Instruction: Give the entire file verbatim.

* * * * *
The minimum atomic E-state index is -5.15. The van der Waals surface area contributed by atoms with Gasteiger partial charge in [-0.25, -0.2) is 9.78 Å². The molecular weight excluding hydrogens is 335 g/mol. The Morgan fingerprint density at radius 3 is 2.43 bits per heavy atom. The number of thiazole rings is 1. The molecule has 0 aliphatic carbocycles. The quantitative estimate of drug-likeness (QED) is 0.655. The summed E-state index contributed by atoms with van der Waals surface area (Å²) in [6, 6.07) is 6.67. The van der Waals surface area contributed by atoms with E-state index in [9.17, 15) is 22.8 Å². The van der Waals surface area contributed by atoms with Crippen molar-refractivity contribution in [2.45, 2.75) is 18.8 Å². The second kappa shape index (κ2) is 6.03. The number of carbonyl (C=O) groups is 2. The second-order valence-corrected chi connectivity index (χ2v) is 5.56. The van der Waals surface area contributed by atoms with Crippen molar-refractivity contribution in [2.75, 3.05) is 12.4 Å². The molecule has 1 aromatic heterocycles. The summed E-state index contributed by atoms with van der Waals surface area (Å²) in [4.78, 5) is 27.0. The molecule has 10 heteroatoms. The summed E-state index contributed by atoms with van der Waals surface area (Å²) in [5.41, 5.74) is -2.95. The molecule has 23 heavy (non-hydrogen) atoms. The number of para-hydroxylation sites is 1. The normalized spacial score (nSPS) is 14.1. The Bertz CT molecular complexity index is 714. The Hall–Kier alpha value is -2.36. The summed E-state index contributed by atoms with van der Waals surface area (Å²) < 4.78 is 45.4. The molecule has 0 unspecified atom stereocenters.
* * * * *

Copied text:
The minimum atomic E-state index is -5.15. The van der Waals surface area contributed by atoms with Gasteiger partial charge in [-0.25, -0.2) is 9.78 Å². The molecular weight excluding hydrogens is 335 g/mol. The Morgan fingerprint density at radius 3 is 2.43 bits per heavy atom. The number of thiazole rings is 1. The molecule has 0 aliphatic carbocycles. The quantitative estimate of drug-likeness (QED) is 0.655. The summed E-state index contributed by atoms with van der Waals surface area (Å²) in [6, 6.07) is 6.67. The van der Waals surface area contributed by atoms with E-state index in [9.17, 15) is 22.8 Å². The van der Waals surface area contributed by atoms with Crippen molar-refractivity contribution in [2.45, 2.75) is 18.8 Å². The second kappa shape index (κ2) is 6.03. The number of carbonyl (C=O) groups is 2. The second-order valence-corrected chi connectivity index (χ2v) is 5.56. The van der Waals surface area contributed by atoms with Crippen molar-refractivity contribution in [2.75, 3.05) is 12.4 Å². The molecule has 1 aromatic heterocycles. The summed E-state index contributed by atoms with van der Waals surface area (Å²) in [4.78, 5) is 27.0. The molecule has 10 heteroatoms. The summed E-state index contributed by atoms with van der Waals surface area (Å²) in [5.41, 5.74) is -2.95. The molecule has 23 heavy (non-hydrogen) atoms. The number of para-hydroxylation sites is 1. The normalized spacial score (nSPS) is 14.1. The Bertz CT molecular complexity index is 714. The Hall–Kier alpha value is -2.36. The summed E-state index contributed by atoms with van der Waals surface area (Å²) < 4.78 is 45.4. The molecule has 0 unspecified atom stereocenters.